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Valorie Zimmerman: Learning to git

Planet Ubuntu - Fri, 2014-08-22 09:55
A few years ago, I learned from Myriam's fine blog how to build Amarok from source, which is kept in git. It sounds mysterious, but once all the dependencies are installed, PATH is defined and the environment is properly set up, it is extremely easy to refresh the source (git pull) and rebuild. In fact, I usually use the up-arrow in the konsole, which finds the previous commands, so I rarely have to even type anything! Just hit return when the proper command is in place.

Now we're using git for the KDE Frameworks book, so I learned how to not only pull the new or changed source files, but also to commit my own few or edited files locally, then push those commits to git, so others can see and use them.

To be able to write to the repository, an SSH key must be uploaded, in this case done in the KDE Identity account. If the Identity account is not a developer account, that must first be granted.

Just as in building Amarok, first the folders need to be created, and the repository cloned. Once cloned, I can see either in konsole or Dolphin the various files. It's interesting to me to poke around in most of them, but the ones I work in are markdown files, which is a type of text file. I can open them in kate (or your editor of choice) either from Dolphin or directly from the cli (for instance kate ki18n/ki18n.in.md).

Once edited, save the file, then it's time to commit. If there are a number of files to work on, they can be all committed at once. git commit -a is the command you need. Once you hit return, you will be immediately put into nano, a minimal text editor. Up at the top, you will see it is waiting for your commit message, which is a short description of the file or the changes you have made. Most of my commits have said something like "Edited for spelling and grammar." Once your message is complete, hit Control X, and y and return to save your changes.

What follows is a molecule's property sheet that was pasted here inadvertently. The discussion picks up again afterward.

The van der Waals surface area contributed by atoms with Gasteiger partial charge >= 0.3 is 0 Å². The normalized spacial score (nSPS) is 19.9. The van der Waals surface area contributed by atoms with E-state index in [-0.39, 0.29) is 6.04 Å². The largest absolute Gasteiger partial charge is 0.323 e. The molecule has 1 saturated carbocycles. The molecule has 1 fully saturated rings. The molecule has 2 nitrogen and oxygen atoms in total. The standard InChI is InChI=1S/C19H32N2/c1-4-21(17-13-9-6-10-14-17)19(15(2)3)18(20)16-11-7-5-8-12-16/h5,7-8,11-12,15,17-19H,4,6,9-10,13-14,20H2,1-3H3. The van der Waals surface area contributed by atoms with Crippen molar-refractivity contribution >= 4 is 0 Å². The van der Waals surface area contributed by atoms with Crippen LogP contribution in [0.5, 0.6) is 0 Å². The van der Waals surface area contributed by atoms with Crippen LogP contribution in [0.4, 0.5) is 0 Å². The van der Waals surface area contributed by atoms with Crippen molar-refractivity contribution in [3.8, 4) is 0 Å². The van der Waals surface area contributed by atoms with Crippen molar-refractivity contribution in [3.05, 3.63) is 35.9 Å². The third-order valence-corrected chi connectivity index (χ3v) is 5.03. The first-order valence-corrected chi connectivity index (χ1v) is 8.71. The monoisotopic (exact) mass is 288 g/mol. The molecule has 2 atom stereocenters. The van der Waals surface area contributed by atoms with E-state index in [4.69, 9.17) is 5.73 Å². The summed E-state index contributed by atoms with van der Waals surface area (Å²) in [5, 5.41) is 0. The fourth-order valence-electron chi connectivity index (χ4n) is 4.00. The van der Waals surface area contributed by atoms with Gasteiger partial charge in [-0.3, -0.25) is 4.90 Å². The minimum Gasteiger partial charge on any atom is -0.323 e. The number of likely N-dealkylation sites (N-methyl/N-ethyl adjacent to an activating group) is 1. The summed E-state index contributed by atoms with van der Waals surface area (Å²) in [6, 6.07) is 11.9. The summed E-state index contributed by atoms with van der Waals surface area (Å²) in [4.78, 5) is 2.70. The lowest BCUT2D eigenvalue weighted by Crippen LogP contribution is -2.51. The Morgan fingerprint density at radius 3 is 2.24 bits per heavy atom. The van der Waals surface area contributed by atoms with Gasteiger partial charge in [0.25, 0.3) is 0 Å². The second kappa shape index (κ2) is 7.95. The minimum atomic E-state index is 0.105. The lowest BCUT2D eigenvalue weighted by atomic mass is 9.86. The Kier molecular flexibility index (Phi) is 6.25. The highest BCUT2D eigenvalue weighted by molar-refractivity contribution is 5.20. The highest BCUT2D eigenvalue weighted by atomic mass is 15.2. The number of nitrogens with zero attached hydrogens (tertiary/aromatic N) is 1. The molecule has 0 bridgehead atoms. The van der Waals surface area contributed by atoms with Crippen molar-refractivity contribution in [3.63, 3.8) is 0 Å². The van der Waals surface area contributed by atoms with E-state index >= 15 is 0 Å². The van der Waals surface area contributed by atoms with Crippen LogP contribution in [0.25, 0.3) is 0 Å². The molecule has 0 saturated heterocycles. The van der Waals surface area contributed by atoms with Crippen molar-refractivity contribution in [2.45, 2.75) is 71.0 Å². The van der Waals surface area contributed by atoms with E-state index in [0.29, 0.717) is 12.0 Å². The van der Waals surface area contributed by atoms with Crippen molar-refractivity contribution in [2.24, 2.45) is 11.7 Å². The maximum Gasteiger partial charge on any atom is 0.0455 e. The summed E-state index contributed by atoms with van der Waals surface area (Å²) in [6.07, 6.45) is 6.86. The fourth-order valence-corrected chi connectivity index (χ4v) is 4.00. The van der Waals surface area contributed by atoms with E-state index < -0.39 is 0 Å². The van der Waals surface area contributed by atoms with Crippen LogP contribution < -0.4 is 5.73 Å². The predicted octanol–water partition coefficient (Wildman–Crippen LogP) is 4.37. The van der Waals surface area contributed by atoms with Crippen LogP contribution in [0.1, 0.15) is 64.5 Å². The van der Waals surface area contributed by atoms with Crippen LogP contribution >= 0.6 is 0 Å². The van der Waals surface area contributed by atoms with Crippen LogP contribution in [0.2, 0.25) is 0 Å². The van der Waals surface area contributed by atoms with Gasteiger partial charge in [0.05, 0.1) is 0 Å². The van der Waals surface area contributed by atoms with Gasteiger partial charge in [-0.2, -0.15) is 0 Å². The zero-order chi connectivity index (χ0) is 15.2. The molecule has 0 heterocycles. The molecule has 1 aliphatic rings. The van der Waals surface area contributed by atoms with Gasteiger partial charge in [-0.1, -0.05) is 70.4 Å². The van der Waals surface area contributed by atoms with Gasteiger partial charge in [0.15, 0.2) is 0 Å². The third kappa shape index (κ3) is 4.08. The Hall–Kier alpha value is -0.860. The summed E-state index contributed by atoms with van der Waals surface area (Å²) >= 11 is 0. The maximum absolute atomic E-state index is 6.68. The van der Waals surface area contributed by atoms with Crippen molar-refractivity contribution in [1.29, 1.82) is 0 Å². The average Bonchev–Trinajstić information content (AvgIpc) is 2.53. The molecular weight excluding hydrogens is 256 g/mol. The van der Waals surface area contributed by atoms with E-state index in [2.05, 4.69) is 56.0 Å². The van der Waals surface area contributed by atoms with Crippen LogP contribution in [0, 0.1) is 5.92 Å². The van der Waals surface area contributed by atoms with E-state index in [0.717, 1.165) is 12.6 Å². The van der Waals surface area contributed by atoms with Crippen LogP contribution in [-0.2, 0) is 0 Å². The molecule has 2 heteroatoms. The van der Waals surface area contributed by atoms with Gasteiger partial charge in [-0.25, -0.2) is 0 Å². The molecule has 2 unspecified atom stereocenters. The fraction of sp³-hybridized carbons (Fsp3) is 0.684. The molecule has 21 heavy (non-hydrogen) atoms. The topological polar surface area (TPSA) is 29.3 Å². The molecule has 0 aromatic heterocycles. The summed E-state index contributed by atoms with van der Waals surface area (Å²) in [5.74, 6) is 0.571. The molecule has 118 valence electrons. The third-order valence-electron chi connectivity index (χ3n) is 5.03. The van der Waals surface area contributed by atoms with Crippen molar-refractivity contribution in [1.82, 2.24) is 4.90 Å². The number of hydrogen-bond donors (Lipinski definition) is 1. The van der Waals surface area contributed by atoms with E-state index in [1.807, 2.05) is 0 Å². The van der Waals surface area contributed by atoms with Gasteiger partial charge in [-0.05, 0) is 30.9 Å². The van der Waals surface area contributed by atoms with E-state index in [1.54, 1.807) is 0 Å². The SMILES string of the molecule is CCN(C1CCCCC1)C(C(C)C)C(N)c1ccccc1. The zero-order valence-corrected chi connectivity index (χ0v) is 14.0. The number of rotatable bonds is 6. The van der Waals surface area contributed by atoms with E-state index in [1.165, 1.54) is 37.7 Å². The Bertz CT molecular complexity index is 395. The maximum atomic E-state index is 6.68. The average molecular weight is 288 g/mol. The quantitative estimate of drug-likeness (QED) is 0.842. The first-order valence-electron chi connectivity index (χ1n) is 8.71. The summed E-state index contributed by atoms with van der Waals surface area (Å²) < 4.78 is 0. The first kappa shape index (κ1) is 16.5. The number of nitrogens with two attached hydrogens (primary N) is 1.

It's a good idea to do another git pull just to be sure no one else has pushed a conflicting file while the commit message was being crafted, then git push. At this point the passphrase for the ssh key is asked for; once that is typed and you hit return, you'll get something like the following:

Counting objects: 7, done.                                                                                                                                                                              
Delta compression using up to 8 threads.                                                                                                                                                                
Compressing objects: 100% (4/4), done.                                                                                                                                                                  
Writing objects: 100% (4/4), 462 bytes | 0 bytes/s, done.                                                                                                                                                
Total 4 (delta 2), reused 1 (delta 0)                                                                                                                                                                    
remote: This commit is available for viewing at: